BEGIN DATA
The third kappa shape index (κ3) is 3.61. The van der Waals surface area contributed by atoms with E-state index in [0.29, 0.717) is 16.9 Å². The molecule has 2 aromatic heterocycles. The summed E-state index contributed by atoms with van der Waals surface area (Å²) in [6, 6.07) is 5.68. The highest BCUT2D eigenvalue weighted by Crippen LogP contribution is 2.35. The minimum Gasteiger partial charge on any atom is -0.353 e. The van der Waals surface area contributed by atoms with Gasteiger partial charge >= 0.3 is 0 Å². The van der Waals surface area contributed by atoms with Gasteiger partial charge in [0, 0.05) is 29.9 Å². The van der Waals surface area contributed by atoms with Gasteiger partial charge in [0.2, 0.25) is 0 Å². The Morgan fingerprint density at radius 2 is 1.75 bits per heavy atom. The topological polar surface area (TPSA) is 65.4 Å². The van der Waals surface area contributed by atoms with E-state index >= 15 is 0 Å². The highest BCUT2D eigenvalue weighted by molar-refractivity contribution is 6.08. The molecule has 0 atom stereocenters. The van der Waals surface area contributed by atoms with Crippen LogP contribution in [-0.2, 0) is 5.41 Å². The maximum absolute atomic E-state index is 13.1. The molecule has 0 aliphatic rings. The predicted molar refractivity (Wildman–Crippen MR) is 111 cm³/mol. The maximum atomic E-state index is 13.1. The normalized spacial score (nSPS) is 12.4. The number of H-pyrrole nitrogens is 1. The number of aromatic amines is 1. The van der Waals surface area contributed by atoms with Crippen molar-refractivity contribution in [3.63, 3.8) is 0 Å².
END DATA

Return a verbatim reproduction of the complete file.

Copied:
The third kappa shape index (κ3) is 3.61. The van der Waals surface area contributed by atoms with E-state index in [0.29, 0.717) is 16.9 Å². The molecule has 2 aromatic heterocycles. The summed E-state index contributed by atoms with van der Waals surface area (Å²) in [6, 6.07) is 5.68. The highest BCUT2D eigenvalue weighted by Crippen LogP contribution is 2.35. The minimum Gasteiger partial charge on any atom is -0.353 e. The van der Waals surface area contributed by atoms with Gasteiger partial charge >= 0.3 is 0 Å². The van der Waals surface area contributed by atoms with Gasteiger partial charge in [0, 0.05) is 29.9 Å². The van der Waals surface area contributed by atoms with Gasteiger partial charge in [0.2, 0.25) is 0 Å². The Morgan fingerprint density at radius 2 is 1.75 bits per heavy atom. The topological polar surface area (TPSA) is 65.4 Å². The van der Waals surface area contributed by atoms with E-state index >= 15 is 0 Å². The highest BCUT2D eigenvalue weighted by molar-refractivity contribution is 6.08. The molecule has 0 atom stereocenters. The van der Waals surface area contributed by atoms with Crippen LogP contribution in [-0.2, 0) is 5.41 Å². The maximum absolute atomic E-state index is 13.1. The molecule has 0 aliphatic rings. The predicted molar refractivity (Wildman–Crippen MR) is 111 cm³/mol. The maximum atomic E-state index is 13.1. The normalized spacial score (nSPS) is 12.4. The number of H-pyrrole nitrogens is 1. The number of aromatic amines is 1. The van der Waals surface area contributed by atoms with Crippen molar-refractivity contribution in [3.63, 3.8) is 0 Å².